Shannon Davis: Coming together as Americans to Combat Hate
On June 14 at 6:10 a.m., I was on my way to work in Springfield when I answered the worst phone call I’ve ever received. The call was from my husband Rodney, telling me that there had been a shooting at the baseball practice he was attending just outside of Washington, D.C.
I would later learn that a politically-motivated gunman had opened fire on Republican members of Congress practicing for the annual Congressional Baseball Game, where Republicans and Democrats play each other for charity. Four people were shot that day, including Majority Whip Steve Scalise. Thank goodness they all are alive today because of the heroic actions Capitol Police Officers David Bailey and Crystal Griner, first responders and the medical teams at several nearby hospitals. They are my heroes because without them, my family would be very different today.
Tragically, two weeks ago, our country experienced another mass shooting. Thousands of families with loved ones attending a concert in Las Vegas received the same terrifying phone call and even much worse. As a mother, my heart breaks for these families. I pray God is watching over them.
Since the shooting, we’ve seen politicians and TV pundits say prayers are not enough. They’re right, it’s not enough.
While we don’t yet know the motive of this shooter, I can’t help but think about the hate within this individual, and the others before him, that led to him opening fire on a crowd of innocent people. In the coming weeks, the FBI and lawmakers will gather and assess the evidence. They will look at our laws and determine if something can be done to make us safer. But how do our lawmakers regulate hate? Hate for a political belief or party, hate for a religion, hate for a lifestyle, or a hatred of freedom.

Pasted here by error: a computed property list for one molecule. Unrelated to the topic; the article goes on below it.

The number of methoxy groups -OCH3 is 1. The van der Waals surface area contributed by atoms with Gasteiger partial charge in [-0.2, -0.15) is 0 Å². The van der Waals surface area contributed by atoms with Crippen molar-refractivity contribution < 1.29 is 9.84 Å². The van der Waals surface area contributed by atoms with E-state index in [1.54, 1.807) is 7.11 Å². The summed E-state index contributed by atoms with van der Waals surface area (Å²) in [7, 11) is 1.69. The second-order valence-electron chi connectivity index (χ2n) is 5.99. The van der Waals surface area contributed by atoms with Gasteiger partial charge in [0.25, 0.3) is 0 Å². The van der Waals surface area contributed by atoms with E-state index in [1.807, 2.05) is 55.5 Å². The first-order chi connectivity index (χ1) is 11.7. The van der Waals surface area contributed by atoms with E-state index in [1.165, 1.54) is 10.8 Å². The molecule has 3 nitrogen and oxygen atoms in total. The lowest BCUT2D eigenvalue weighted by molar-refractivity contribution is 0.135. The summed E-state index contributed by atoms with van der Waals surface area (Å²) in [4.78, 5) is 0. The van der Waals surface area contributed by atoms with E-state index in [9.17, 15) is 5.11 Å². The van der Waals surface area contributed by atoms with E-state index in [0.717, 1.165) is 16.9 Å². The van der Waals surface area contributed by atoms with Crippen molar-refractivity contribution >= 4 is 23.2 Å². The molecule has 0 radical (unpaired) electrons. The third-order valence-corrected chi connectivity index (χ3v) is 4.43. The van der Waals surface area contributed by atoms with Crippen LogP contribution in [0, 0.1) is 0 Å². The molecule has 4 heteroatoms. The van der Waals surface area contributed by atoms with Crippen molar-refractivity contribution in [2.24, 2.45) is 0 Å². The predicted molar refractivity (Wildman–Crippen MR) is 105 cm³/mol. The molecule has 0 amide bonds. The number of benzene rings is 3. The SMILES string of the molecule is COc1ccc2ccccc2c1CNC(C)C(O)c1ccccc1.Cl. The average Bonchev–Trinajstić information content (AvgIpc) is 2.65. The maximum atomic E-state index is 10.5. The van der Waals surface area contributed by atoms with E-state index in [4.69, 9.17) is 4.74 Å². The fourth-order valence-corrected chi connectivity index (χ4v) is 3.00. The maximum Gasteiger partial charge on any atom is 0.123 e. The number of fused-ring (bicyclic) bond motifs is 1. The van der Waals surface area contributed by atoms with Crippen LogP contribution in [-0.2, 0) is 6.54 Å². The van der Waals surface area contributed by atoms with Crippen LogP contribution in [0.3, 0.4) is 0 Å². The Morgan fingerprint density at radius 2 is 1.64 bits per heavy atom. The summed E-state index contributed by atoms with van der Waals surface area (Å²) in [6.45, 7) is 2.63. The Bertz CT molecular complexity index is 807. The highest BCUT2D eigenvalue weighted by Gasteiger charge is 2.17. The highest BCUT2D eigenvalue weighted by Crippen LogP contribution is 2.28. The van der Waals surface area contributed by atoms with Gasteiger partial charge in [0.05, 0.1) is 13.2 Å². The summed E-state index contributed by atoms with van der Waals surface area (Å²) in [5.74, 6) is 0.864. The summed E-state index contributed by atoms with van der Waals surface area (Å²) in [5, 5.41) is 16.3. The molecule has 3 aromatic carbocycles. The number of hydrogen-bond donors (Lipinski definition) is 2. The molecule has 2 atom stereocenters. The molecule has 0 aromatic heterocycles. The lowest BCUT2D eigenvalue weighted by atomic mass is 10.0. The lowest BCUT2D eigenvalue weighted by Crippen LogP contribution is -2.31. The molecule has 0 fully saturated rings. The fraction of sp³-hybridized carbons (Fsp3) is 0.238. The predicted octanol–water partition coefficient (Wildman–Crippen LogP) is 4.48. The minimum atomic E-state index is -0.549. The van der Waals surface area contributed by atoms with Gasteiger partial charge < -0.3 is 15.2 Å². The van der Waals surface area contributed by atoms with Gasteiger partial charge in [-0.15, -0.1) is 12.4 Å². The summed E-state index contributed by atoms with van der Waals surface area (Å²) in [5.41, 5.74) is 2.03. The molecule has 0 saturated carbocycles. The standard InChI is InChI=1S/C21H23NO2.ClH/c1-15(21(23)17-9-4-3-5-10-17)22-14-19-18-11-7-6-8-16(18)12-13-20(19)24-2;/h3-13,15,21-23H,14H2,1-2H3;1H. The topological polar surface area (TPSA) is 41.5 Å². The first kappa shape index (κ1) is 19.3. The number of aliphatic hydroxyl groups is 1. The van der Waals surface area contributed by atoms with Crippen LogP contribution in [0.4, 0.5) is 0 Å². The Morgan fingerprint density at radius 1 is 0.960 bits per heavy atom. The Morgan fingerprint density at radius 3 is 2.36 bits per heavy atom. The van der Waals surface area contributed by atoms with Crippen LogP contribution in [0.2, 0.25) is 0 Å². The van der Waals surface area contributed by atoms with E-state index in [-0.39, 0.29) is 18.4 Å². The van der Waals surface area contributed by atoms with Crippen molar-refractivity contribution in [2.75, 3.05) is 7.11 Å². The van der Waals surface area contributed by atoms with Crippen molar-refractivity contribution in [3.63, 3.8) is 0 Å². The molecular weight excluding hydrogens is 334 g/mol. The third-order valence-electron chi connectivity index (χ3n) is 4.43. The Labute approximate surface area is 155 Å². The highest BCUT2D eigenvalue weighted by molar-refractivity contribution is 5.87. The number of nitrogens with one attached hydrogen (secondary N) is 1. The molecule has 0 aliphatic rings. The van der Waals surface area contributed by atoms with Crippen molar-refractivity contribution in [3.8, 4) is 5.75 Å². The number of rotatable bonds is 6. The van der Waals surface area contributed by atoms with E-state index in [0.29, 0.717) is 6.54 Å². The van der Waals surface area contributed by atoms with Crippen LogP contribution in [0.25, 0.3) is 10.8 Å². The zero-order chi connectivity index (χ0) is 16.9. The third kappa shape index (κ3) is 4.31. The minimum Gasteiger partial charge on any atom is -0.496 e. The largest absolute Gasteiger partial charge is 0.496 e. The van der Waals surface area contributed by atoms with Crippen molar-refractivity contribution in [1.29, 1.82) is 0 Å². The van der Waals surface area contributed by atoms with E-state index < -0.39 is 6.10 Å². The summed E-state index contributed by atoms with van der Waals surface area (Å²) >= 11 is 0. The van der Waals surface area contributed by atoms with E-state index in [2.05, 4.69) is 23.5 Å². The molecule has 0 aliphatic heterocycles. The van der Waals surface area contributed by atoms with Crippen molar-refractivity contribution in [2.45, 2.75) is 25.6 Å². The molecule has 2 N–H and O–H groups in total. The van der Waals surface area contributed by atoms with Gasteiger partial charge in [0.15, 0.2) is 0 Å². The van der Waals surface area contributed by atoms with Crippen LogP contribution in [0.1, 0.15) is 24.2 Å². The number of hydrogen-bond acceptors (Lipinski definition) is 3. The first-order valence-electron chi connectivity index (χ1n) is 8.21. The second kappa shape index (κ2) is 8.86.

Five years ago my husband decided to run for Congress. Our family was not new to politics so we knew Rodney would face criticisms that we would have to explain to our three teenagers. However, I never imagined the level of vitriol and divisiveness that exists today. Former presidential candidates going on late-night TV telling viewers that Republican policies are killing people or that they’re complicit in recent shootings or a CBS executive saying victims deserved it because they’re likely Republicans.
Words matter. They matter to the families of victims but more importantly, they perpetuate hate. We’ve had more threats reported and investigated against our family and Rodney’s staff this year than ever before. More prevalent than serious threats though, are hateful social media posts. Facebook comments and tweets from people writing that members on the baseball field that day deserved it because of their politics, or that flags were at half-staff to honor the attacker. These are just a few of the hurtful comments.
Hate can’t be regulated. It’s on our elected officials to lead by example and for all Americans to show respect for one another, even when we disagree.
I am proud of Rodney for publicly calling on his colleagues to tone down the rhetoric, for practicing what he preaches, and for preventing people across the political spectrum from using his social media as a platform to spread hate. We know these are just a vocal few, but like I said, words matter.
I want to thank everyone, many here in the Springfield area, for the outpouring of love and support after the shooting. We received hundreds of concerned text messages and calls.
This is the greatest country in the world and that’s in part because of the love and generosity we show our fellow Americans in times of tragedy. But let’s do our part as Americans every day. Let’s be tolerant of one another, appreciate our differences, and have civil debates while understanding that being an American means we have more in common than not.
— Shannon Davis is a registered nurse (RN) and wife of U.S. Rep. Rodney Davis, R-Taylorville.